Tuesday, May 12, 2009

South From Bequia

Anchored Tobago Cays National Park
St Vincent and the Grenadines
12 38'.11N 061 21'.71W

Hope this finds you all well as I'm posting this via my Iridium Sat
Phone. I left Bequia on Mother's Day around mid morning bound for
Myreau, 23 miles due south. I spent more than 3 weeks in Bequia. I
really am plush with time as my schedule is to haul Christa in July in
Grenada just 25 or 30 miles to my south, so no real rush. But as is my
habit I just waited for good weather to maximize enjoyment and limit
the amount of strain on Captain and Christa. I enjoyed my stay on
Bequia even though the entire island is without paper coffee filters.
It is the strangest thing, but I hit every store and hotel asking for
coffee filters. All hands were confused about this lack of what I
would consider essential gear. I've been using Bounty paper towels for
nearly a month now to brew my coffee and really have grown used to the
Bounty operation. So other than the fact I got nipped by a dog during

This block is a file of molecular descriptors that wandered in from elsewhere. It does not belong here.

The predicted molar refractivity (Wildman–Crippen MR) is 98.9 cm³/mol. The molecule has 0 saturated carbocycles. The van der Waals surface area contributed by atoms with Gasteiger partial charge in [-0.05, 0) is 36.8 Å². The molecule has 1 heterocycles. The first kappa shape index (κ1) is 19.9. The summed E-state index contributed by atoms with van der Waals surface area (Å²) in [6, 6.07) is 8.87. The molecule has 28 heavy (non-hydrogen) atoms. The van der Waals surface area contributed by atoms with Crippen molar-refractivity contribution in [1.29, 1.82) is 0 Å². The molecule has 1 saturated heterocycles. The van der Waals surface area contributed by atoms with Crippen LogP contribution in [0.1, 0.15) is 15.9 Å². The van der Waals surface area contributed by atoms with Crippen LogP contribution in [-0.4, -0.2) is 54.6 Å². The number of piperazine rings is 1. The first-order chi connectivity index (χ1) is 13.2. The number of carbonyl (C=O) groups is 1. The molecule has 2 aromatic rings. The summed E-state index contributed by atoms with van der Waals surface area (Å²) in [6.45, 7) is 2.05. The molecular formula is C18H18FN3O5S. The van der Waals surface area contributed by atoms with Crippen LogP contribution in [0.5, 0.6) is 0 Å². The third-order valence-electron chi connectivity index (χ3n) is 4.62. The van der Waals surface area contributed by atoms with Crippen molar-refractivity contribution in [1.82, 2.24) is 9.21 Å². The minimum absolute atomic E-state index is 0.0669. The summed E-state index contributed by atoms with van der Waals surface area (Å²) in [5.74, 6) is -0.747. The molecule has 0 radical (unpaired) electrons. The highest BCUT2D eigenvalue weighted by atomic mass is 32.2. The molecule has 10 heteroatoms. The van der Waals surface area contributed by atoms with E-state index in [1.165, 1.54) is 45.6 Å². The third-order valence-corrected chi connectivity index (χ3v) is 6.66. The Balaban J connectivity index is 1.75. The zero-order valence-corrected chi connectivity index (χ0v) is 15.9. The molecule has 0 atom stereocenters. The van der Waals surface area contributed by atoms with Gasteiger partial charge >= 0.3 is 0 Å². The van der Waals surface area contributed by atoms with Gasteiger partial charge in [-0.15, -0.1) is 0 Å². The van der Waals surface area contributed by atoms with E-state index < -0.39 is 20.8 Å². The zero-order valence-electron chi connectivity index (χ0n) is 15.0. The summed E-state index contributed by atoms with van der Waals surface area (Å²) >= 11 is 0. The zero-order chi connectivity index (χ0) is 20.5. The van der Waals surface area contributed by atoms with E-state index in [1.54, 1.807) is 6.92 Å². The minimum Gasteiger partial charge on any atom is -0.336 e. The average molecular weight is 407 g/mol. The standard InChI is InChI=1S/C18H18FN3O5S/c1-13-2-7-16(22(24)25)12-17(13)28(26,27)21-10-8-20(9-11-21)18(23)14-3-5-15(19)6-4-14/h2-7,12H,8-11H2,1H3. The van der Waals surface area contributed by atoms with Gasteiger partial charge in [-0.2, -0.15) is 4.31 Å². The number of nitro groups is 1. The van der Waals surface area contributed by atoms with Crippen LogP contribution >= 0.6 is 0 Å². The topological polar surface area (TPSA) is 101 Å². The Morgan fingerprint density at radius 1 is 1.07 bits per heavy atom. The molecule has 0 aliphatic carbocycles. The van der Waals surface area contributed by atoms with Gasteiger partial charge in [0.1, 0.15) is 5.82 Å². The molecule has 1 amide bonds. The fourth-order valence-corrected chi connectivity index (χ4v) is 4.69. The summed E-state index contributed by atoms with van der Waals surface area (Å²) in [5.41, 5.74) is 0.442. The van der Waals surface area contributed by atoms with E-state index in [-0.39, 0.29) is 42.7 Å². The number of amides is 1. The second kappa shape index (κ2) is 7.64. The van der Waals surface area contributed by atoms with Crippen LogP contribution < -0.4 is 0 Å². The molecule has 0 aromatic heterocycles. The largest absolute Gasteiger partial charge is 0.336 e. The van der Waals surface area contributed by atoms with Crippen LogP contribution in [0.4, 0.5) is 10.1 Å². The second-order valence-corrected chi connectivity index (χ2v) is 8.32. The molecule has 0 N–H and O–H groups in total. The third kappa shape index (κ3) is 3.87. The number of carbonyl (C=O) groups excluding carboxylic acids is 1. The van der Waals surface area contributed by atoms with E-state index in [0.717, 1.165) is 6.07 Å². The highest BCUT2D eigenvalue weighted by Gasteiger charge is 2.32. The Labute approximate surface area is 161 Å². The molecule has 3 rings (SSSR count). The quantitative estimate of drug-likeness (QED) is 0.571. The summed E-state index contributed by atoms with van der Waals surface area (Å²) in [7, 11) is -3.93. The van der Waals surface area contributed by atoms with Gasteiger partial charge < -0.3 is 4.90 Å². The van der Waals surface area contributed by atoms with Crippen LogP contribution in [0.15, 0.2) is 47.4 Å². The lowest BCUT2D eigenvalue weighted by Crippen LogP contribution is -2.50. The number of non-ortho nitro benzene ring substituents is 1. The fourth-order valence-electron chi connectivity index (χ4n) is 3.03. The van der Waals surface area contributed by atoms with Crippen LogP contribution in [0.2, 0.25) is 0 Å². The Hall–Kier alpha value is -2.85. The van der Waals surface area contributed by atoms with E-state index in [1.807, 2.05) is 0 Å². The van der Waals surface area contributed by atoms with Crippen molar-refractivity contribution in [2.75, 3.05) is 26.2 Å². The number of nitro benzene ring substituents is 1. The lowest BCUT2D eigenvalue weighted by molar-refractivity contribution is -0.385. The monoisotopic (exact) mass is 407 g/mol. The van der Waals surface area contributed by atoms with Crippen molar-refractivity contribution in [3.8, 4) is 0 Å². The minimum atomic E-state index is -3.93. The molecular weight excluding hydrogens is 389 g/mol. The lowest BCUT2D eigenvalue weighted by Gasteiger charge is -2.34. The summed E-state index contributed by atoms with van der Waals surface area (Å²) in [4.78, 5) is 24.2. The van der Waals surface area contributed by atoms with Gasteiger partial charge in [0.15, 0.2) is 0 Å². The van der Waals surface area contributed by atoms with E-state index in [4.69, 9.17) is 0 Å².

one of my runs, Bequia was just fine, somewhat mellow and unique. So
after hauling the anchor I set sail on a standard delightful trade
wind sail. Winds 15 to 20 from the east with a pretty gentle sea.
From here on down to Grenada, there are so many reefs and small
islands they serve to knock down the sea. Similar to but less than
running on the leeward side of the Exuma Island chain in the Bahamas.
Christa averaged 5.5 knots, passing by the Islands of Mustique and
Canuan before making landfall in Salt Whistle Bay on the north coast
of Myreau. I could swear I'm in the south pacific. The water is